Japan’s Problems Draw Yawns in Davos; China Becomes New Focus
Japan’s problems seem to have drawn little but yawns from participants in this year’s World Economic Forum in Davos, while China’s growing presence on the world economic stage became the center of attention, at least so far as Asia is concerned, Nihon Keizai reported. Economy minister Takenaka did get up and deliver a stemwinder promising that Prime Minister Koizumi is for sure going to cure deflation by expanding the money supply. He did, however, stick to Koizumi’s new line (Digest, 1/24) by avoiding any mention of an “inflation target.” Other Japanese appearing on a Davos panel, including Tokyo University Prof. Takatoshi Ito and Keizai Doyukai chairman Yotaro Kobayashi, seemed unable to make up their collective minds about whether deliberate inflation makes wise policy. Takenaka also drew a little sting from Princeton Economic Paul Krugman, who criticized his lack of follow through on ways and means to push more money into the economy. But most of those who attended the Japan session, Nikkei said, seemed to feel that the pace of change is too slow to deal with the problems. The audience for the Japan panel, the paper observed, was far smaller than one drawn by Cheng Siwei, the vice chairman of China’s National People’s Congress, and the real debate about Asia this year centered not on Japan but on how to strike a balance between the growing Asian superpowers, China and India.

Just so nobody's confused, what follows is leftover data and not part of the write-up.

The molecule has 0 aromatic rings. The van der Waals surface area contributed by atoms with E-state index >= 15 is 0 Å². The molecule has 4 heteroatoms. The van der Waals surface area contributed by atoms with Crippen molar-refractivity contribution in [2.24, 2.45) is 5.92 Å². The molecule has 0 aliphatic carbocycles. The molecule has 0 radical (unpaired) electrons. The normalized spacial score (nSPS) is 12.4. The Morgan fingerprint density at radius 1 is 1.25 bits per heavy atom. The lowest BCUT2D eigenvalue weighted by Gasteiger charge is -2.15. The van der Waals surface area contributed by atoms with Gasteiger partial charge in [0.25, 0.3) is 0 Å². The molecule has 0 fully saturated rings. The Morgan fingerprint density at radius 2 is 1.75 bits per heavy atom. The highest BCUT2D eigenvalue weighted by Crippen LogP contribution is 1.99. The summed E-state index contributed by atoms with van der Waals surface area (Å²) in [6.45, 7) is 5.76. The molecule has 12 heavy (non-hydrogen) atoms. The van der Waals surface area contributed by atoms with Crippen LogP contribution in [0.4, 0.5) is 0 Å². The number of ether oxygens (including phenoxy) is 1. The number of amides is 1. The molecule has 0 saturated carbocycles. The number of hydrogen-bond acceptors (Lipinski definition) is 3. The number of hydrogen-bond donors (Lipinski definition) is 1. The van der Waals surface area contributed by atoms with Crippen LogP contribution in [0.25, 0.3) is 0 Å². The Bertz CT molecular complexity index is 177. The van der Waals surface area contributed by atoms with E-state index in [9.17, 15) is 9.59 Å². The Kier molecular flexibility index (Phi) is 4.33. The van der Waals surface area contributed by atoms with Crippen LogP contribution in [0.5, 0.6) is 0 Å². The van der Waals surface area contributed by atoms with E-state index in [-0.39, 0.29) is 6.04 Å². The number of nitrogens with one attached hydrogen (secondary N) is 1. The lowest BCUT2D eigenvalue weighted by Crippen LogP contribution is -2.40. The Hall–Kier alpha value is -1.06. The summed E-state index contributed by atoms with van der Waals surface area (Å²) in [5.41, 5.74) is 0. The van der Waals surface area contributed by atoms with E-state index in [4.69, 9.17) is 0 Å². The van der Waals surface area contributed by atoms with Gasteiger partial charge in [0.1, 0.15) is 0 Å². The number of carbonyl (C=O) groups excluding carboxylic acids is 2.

via Japan Digest